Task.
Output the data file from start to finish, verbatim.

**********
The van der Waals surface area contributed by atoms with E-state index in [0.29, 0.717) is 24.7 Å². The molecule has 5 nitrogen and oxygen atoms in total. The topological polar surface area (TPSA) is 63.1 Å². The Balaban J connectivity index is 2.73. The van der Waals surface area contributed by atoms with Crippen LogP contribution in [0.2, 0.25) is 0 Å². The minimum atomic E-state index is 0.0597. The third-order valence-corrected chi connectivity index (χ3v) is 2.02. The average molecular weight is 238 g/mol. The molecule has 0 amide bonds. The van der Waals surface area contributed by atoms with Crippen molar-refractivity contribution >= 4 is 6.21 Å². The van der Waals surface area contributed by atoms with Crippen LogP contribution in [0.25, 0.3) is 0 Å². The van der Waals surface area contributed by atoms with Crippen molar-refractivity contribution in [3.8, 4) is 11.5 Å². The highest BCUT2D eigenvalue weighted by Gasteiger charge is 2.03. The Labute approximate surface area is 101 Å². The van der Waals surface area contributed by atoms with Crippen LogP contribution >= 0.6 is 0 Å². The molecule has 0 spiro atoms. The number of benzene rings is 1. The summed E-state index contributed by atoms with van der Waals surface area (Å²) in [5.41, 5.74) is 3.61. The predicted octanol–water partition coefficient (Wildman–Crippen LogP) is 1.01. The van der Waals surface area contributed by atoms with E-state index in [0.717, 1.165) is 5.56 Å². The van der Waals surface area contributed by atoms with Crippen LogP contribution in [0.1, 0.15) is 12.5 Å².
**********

The van der Waals surface area contributed by atoms with E-state index in [0.29, 0.717) is 24.7 Å². The molecule has 5 nitrogen and oxygen atoms in total. The topological polar surface area (TPSA) is 63.1 Å². The Balaban J connectivity index is 2.73. The van der Waals surface area contributed by atoms with Crippen LogP contribution in [0.2, 0.25) is 0 Å². The minimum atomic E-state index is 0.0597. The third-order valence-corrected chi connectivity index (χ3v) is 2.02. The average molecular weight is 238 g/mol. The molecule has 0 amide bonds. The van der Waals surface area contributed by atoms with Crippen molar-refractivity contribution >= 4 is 6.21 Å². The van der Waals surface area contributed by atoms with Crippen LogP contribution in [0.25, 0.3) is 0 Å². The van der Waals surface area contributed by atoms with Crippen molar-refractivity contribution in [3.8, 4) is 11.5 Å². The highest BCUT2D eigenvalue weighted by Gasteiger charge is 2.03. The Labute approximate surface area is 101 Å². The van der Waals surface area contributed by atoms with Crippen LogP contribution >= 0.6 is 0 Å². The molecule has 0 spiro atoms. The number of benzene rings is 1. The summed E-state index contributed by atoms with van der Waals surface area (Å²) in [5.41, 5.74) is 3.61. The predicted octanol–water partition coefficient (Wildman–Crippen LogP) is 1.01. The van der Waals surface area contributed by atoms with E-state index in [0.717, 1.165) is 5.56 Å². The van der Waals surface area contributed by atoms with Crippen LogP contribution in [0.1, 0.15) is 12.5 Å².